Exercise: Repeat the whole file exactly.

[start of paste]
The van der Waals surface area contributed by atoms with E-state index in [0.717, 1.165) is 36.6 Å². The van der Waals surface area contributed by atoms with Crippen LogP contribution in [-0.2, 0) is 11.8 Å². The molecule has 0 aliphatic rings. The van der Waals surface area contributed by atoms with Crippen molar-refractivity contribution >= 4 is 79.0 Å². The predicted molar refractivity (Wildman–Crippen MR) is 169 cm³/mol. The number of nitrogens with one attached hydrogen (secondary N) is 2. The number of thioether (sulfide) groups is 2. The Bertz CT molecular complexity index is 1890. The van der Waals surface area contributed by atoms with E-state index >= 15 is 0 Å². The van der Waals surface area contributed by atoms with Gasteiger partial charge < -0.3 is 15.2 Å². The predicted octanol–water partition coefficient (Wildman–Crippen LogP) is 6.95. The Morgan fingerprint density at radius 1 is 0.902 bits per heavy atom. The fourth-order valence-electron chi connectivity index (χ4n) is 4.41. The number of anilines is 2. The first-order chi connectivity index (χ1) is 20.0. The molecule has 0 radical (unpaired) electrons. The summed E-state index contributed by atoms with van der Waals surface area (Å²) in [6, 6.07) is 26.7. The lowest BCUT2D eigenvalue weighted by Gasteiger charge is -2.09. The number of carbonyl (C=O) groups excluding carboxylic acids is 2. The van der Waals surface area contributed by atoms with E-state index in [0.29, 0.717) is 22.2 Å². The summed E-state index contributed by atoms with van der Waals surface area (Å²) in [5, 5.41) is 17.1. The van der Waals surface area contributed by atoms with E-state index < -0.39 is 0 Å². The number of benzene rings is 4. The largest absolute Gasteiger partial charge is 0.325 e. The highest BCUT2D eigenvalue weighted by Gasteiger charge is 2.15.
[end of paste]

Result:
The van der Waals surface area contributed by atoms with E-state index in [0.717, 1.165) is 36.6 Å². The van der Waals surface area contributed by atoms with Crippen LogP contribution in [-0.2, 0) is 11.8 Å². The molecule has 0 aliphatic rings. The van der Waals surface area contributed by atoms with Crippen molar-refractivity contribution >= 4 is 79.0 Å². The predicted molar refractivity (Wildman–Crippen MR) is 169 cm³/mol. The number of nitrogens with one attached hydrogen (secondary N) is 2. The number of thioether (sulfide) groups is 2. The Bertz CT molecular complexity index is 1890. The van der Waals surface area contributed by atoms with E-state index >= 15 is 0 Å². The van der Waals surface area contributed by atoms with Gasteiger partial charge < -0.3 is 15.2 Å². The predicted octanol–water partition coefficient (Wildman–Crippen LogP) is 6.95. The Morgan fingerprint density at radius 1 is 0.902 bits per heavy atom. The fourth-order valence-electron chi connectivity index (χ4n) is 4.41. The number of anilines is 2. The first-order chi connectivity index (χ1) is 20.0. The molecule has 0 radical (unpaired) electrons. The summed E-state index contributed by atoms with van der Waals surface area (Å²) in [6, 6.07) is 26.7. The lowest BCUT2D eigenvalue weighted by Gasteiger charge is -2.09. The number of carbonyl (C=O) groups excluding carboxylic acids is 2. The van der Waals surface area contributed by atoms with E-state index in [0.29, 0.717) is 22.2 Å². The summed E-state index contributed by atoms with van der Waals surface area (Å²) in [5, 5.41) is 17.1. The van der Waals surface area contributed by atoms with E-state index < -0.39 is 0 Å². The number of benzene rings is 4. The largest absolute Gasteiger partial charge is 0.325 e. The highest BCUT2D eigenvalue weighted by Gasteiger charge is 2.15.